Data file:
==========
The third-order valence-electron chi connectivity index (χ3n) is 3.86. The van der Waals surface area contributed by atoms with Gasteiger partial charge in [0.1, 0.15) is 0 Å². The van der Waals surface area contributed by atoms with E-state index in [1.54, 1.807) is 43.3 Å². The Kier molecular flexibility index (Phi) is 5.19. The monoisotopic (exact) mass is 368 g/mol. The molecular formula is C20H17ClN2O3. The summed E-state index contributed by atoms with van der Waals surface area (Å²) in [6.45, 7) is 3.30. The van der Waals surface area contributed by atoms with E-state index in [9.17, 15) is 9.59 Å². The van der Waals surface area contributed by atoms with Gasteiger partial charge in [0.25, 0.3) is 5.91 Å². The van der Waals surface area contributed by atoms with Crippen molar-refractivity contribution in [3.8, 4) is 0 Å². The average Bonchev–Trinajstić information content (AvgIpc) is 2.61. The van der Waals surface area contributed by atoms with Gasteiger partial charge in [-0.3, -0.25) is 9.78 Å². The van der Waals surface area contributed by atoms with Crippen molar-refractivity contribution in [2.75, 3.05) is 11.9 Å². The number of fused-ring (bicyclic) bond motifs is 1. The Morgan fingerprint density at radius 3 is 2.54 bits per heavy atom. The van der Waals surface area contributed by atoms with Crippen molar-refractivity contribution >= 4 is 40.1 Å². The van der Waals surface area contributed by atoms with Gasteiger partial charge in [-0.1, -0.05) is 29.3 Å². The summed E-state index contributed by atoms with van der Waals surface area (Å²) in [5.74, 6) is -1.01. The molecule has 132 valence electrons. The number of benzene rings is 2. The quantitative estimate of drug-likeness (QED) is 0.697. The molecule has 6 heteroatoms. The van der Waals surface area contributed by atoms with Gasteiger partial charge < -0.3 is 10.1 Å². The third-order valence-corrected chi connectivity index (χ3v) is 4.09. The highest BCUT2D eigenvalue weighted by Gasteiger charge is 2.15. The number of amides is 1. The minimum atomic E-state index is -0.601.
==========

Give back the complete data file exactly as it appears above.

The third-order valence-electron chi connectivity index (χ3n) is 3.86. The van der Waals surface area contributed by atoms with Gasteiger partial charge in [0.1, 0.15) is 0 Å². The van der Waals surface area contributed by atoms with E-state index in [1.54, 1.807) is 43.3 Å². The Kier molecular flexibility index (Phi) is 5.19. The monoisotopic (exact) mass is 368 g/mol. The molecular formula is C20H17ClN2O3. The summed E-state index contributed by atoms with van der Waals surface area (Å²) in [6.45, 7) is 3.30. The van der Waals surface area contributed by atoms with E-state index in [9.17, 15) is 9.59 Å². The van der Waals surface area contributed by atoms with Gasteiger partial charge in [0.25, 0.3) is 5.91 Å². The van der Waals surface area contributed by atoms with Crippen molar-refractivity contribution in [3.8, 4) is 0 Å². The average Bonchev–Trinajstić information content (AvgIpc) is 2.61. The van der Waals surface area contributed by atoms with Gasteiger partial charge in [-0.3, -0.25) is 9.78 Å². The van der Waals surface area contributed by atoms with Crippen molar-refractivity contribution in [2.75, 3.05) is 11.9 Å². The number of fused-ring (bicyclic) bond motifs is 1. The Morgan fingerprint density at radius 3 is 2.54 bits per heavy atom. The van der Waals surface area contributed by atoms with Crippen molar-refractivity contribution >= 4 is 40.1 Å². The van der Waals surface area contributed by atoms with Gasteiger partial charge in [-0.1, -0.05) is 29.3 Å². The summed E-state index contributed by atoms with van der Waals surface area (Å²) in [5.74, 6) is -1.01. The molecule has 132 valence electrons. The number of benzene rings is 2. The quantitative estimate of drug-likeness (QED) is 0.697. The molecule has 6 heteroatoms. The van der Waals surface area contributed by atoms with Gasteiger partial charge < -0.3 is 10.1 Å². The third-order valence-corrected chi connectivity index (χ3v) is 4.09. The highest BCUT2D eigenvalue weighted by Gasteiger charge is 2.15. The number of amides is 1. The minimum atomic E-state index is -0.601.